Kidney Research UK are appealing for members of the Pakistani Muslim community in Birmingham that think they can persuade others to follow their lead to attend an exclusive Sadaqa Project Launch event on 26 June.
The community is the focus of a new project managed by Kidney Research UK which aims to reach out to members of the community to encourage them to become ‘peer educators’. Its aim is to raise awareness of organ, blood and bone marrow donation, and increase the number of people from the Pakistani Muslim community who sign up to these registries.
The charity is working with the National BAME Transplant
Alliance (NBTA) partners, and the project is funded by the Department of Health. A network of up to 20 trained ‘peer educators’, from the Pakistani Muslim community are being trained and encouraged to speak to their peers in their community. They will raise awareness of the importance of and need for organ, blood and bone marrow donation in their community, and will help challenge beliefs which can act as a barrier to donation.
The shortage of donors results in people with a Pakistani Muslim background waiting much longer for transplants. In the case of kidney transplants, they wait up to a year longer than the rest of the population.
Many wait four years or more, and some die before getting a transplant. So far although 10 Peer Educators have been trained, the charity desperately needs more to help spread the word.
Neerja Jain, Kidney Research UK’s Health Improvement Projects Manager, said: “The aim of the launch on 26 June is to talk to members of the Pakistani Muslim community about the issues affecting their community and how they can get involved as peer educators. Spreading the word about organ, blood and bone marrow donation is vital, and we urgently need more peer educators to help us to do this.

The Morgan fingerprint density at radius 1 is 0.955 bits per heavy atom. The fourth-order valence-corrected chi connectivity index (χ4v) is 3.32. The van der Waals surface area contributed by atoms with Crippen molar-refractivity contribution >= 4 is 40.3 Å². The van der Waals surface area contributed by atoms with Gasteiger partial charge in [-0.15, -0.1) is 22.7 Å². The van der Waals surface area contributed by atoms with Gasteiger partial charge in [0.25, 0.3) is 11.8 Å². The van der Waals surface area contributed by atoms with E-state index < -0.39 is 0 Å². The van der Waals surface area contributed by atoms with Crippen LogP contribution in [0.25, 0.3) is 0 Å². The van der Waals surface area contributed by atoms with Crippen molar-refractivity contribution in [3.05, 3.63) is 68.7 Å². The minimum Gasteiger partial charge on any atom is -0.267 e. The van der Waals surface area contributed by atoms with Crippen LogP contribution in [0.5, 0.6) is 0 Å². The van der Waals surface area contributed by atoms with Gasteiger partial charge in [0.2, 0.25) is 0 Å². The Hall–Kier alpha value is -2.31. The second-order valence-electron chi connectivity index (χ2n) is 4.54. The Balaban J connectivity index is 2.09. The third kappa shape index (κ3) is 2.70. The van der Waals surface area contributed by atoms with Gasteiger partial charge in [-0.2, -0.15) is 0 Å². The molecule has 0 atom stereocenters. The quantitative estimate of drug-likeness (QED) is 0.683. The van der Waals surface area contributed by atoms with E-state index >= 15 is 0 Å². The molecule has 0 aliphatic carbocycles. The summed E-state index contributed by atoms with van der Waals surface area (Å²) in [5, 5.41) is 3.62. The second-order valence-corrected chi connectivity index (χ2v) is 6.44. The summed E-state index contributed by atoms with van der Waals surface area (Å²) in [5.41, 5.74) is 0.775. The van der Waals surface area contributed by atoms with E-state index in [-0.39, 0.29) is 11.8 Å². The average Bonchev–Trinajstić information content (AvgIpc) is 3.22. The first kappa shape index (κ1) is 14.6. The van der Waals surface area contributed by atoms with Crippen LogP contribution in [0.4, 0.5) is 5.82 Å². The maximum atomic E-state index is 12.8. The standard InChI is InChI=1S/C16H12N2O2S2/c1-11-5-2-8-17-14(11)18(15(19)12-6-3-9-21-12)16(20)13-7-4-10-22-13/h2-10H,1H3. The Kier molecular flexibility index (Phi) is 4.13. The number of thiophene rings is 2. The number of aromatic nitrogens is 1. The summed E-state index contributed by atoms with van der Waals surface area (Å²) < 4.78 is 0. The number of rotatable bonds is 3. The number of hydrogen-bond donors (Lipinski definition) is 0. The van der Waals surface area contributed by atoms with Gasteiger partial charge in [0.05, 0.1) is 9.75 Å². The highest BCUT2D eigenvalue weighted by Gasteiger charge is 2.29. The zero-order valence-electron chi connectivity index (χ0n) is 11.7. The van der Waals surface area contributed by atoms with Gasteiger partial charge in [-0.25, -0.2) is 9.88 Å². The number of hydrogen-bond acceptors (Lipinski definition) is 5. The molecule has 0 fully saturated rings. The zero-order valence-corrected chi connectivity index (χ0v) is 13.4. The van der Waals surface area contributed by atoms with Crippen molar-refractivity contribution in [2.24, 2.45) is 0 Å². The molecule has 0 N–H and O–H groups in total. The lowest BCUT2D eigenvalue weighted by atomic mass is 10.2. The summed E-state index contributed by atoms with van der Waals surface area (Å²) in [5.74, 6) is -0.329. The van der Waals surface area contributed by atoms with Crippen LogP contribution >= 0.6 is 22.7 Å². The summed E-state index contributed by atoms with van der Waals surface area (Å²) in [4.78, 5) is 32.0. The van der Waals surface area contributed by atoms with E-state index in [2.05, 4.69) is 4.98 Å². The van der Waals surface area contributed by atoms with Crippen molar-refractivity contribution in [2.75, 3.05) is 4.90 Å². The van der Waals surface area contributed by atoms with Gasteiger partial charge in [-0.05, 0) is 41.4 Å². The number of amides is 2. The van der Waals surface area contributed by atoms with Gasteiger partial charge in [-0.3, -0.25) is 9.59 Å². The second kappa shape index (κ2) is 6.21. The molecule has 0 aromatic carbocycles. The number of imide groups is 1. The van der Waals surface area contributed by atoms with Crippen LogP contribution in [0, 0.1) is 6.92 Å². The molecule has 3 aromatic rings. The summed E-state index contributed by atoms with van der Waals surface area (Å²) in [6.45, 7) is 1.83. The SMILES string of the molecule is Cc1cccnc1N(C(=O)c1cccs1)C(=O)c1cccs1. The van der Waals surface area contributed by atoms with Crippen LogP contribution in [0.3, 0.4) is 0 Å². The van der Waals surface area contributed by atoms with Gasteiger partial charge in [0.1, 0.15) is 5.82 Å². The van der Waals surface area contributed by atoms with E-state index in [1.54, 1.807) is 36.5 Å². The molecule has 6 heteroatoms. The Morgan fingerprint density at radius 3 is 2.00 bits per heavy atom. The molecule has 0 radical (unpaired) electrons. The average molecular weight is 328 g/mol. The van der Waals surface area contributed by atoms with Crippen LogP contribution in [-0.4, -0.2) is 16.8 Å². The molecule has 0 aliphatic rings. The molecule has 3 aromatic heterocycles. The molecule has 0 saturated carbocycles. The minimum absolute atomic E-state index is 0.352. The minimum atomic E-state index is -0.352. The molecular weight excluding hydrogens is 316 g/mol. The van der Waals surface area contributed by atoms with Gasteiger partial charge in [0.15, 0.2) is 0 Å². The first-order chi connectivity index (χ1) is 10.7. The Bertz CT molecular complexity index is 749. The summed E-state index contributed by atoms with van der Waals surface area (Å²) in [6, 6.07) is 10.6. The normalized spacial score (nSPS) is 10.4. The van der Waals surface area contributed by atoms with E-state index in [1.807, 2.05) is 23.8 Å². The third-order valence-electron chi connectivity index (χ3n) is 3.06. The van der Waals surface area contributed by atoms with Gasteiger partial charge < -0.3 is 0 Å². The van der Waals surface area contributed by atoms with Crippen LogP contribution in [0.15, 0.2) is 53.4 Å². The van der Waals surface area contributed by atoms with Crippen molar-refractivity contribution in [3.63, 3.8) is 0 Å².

In particular, we want to speak to people that feel they have influence within their Pakistani Muslim community about joining the small group of peer educators already working hard in Birmingham to change perceptions and garner support.”
Dr Adnan Sharif, Consultant Nephrologist at Queen Elizabeth Hospital Birmingham, said: “Pakistani
Muslims are over-represented on waiting lists for organ or stem cell transplants but under-represented as registered donors. This disparity is evident across the United Kingdom but is a clear concern in cities like Birmingham with a large representation from the Pakistani Muslim community.
“The majority of Pakistani Muslims who receive organs or stem cells are likely to have had that donated by a non-Pakistani Muslim (almost certainly White). This results in longer waiting times for Pakistani Muslims who need lifesaving treatment, as better matching is likely within similar ethnic groups. This unfortunately means Pakistan Muslims may die waiting for such lifesaving treatment due to prolonged waiting times. We hope this project will lead to an increased understanding of the importance of donation within the Pakistani Muslim community and to reinforce the notion that transplantation cannot happen without willing donors from all sections of the community.”
The peer educator model has been used by Kidney Research UK within communities facing similar health issues across the UK. The charity has successfully encouraged over 2,000 people from the Black, Asian and minority ethnic groups to join the NHS Organ Donor Register.